Neale AV, Schwartz Kl, Bowman MA: Conflict of interest: Can we minimize its influence in the biomedical literature? Editorial. J Am Board Fam Pract 18: 411-413, 2005 Notes: Won Bronze Award for Best Signed Editorial fromthe American Socity of Healthcare Publication Editors.

Ebell MH, Siwek J, Weiss BD, Woolf SH, Susman J, Ewigman B, Bowman M: Strength of Recommendation Taxonomy(SORT): A patient centered approach to grading evidence in the medical literature. Am Fam Phys 69(3): 548-556, 2004 Notes: Also reprinted in several other journals.

Bowman MA, Allen DI: Women in Medicine: Life and Career Management(Italian Translation of 3rd Edition). 2004.

Martic JC, Avant RF, Bowman MA, Bucholtz JR, et al: The future of family medicine: A collaborative project of the family medicine community. Annals Fam Med 2: S3-32, 2004.

Bowman MA, Pearle DL: Changes in drug prescribing patterns related to commercial company funding of continuing medical education. J Cont Educ Health Prof 8: 13-20, 1988.

Bowman MA, Allen DI: Women in Medicine: Life and Career Management. Springer-Verlag, New York, 2002 Notes: Stress and Women Physicians (3rd edition) retitled; reviewed in multiple publications, including JAMA and NEJM.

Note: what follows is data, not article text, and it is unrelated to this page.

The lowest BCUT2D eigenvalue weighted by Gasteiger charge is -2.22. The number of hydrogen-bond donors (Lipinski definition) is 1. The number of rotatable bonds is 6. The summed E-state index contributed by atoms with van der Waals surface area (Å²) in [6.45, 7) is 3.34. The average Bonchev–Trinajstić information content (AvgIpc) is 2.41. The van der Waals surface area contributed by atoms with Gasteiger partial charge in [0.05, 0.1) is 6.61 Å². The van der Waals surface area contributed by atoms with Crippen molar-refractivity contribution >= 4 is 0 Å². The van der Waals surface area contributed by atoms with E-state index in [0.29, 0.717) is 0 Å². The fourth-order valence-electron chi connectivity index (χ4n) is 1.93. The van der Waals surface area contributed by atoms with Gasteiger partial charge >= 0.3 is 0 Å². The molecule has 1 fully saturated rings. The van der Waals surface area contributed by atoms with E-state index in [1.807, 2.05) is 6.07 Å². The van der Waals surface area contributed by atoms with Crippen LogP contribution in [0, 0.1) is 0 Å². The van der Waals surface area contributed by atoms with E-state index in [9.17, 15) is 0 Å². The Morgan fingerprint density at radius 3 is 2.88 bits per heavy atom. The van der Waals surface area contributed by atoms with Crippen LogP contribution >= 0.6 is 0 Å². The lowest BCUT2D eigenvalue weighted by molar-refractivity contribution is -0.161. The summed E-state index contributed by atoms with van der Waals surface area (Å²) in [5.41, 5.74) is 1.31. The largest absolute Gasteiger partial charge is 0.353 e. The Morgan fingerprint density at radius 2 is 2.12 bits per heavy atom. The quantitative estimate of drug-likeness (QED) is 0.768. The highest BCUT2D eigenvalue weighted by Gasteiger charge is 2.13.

NIH Consensus Development Panel on Acupuncture. JAMA 280(17): 1518-1524, 1998 Notes: panel member, November 3-5, 1997.

Bowman MA, Russell NK, Boekeloo BO, Rafi IZ, Rabin DL: The effect of educational preparation on physician performance with a sexually transmitted disease - simulated patient. Arch Int Med 152(9): 1823-1828, 1992.

Bowman MA, Fredman L, English DK, Rabin DL, Sardeson K, Taggart VS, Bandemer C: Screening for sexually transmitted diseases by primary care physicians. South Med J 84(3): 294-298, 1991 Notes: Abstracted in Current Opinion in Infectious Diseases & Abstracted in Yearbook of Family Practice 1992;126-127.

Gonzalez-Willis A, Rafi I, Boekeloo B, Bowman M, Sardeson K, Taggart V, Burnett R, Rabin D: Using simulated patients to train physicians in sexual risk assessment and risk reduction. Acad Med September Supplement 65(9): S7-S8, 1990.